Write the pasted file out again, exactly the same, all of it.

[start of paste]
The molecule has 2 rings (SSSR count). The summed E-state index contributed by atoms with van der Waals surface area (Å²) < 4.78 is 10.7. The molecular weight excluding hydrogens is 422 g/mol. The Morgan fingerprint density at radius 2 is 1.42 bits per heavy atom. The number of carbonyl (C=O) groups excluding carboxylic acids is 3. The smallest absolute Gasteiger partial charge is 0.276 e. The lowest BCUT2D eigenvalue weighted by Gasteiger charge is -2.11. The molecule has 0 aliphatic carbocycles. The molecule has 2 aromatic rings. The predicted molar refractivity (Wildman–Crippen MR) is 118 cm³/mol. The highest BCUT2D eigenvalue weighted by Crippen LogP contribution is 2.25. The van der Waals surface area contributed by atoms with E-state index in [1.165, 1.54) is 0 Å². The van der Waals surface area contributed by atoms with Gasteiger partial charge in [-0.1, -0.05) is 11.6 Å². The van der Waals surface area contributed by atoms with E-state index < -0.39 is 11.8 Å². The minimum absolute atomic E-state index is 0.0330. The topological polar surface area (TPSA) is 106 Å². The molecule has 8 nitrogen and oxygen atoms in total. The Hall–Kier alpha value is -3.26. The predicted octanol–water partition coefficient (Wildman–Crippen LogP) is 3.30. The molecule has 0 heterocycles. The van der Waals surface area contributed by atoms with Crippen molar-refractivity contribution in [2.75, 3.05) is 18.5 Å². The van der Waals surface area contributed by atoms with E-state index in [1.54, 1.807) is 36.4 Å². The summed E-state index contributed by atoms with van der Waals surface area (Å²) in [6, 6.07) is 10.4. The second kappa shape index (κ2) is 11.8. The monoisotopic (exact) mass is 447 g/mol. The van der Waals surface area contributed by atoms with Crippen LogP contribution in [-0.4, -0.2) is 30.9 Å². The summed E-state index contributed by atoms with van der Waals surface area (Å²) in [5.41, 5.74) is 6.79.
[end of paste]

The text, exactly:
The molecule has 2 rings (SSSR count). The summed E-state index contributed by atoms with van der Waals surface area (Å²) < 4.78 is 10.7. The molecular weight excluding hydrogens is 422 g/mol. The Morgan fingerprint density at radius 2 is 1.42 bits per heavy atom. The number of carbonyl (C=O) groups excluding carboxylic acids is 3. The smallest absolute Gasteiger partial charge is 0.276 e. The lowest BCUT2D eigenvalue weighted by Gasteiger charge is -2.11. The molecule has 0 aliphatic carbocycles. The molecule has 2 aromatic rings. The predicted molar refractivity (Wildman–Crippen MR) is 118 cm³/mol. The highest BCUT2D eigenvalue weighted by Crippen LogP contribution is 2.25. The van der Waals surface area contributed by atoms with E-state index in [1.165, 1.54) is 0 Å². The van der Waals surface area contributed by atoms with Gasteiger partial charge in [-0.1, -0.05) is 11.6 Å². The van der Waals surface area contributed by atoms with E-state index < -0.39 is 11.8 Å². The minimum absolute atomic E-state index is 0.0330. The topological polar surface area (TPSA) is 106 Å². The molecule has 8 nitrogen and oxygen atoms in total. The Hall–Kier alpha value is -3.26. The predicted octanol–water partition coefficient (Wildman–Crippen LogP) is 3.30. The molecule has 0 heterocycles. The van der Waals surface area contributed by atoms with Crippen molar-refractivity contribution in [2.75, 3.05) is 18.5 Å². The van der Waals surface area contributed by atoms with E-state index in [1.54, 1.807) is 36.4 Å². The summed E-state index contributed by atoms with van der Waals surface area (Å²) in [6, 6.07) is 10.4. The second kappa shape index (κ2) is 11.8. The monoisotopic (exact) mass is 447 g/mol. The van der Waals surface area contributed by atoms with Crippen LogP contribution in [-0.4, -0.2) is 30.9 Å². The summed E-state index contributed by atoms with van der Waals surface area (Å²) in [5.41, 5.74) is 6.79.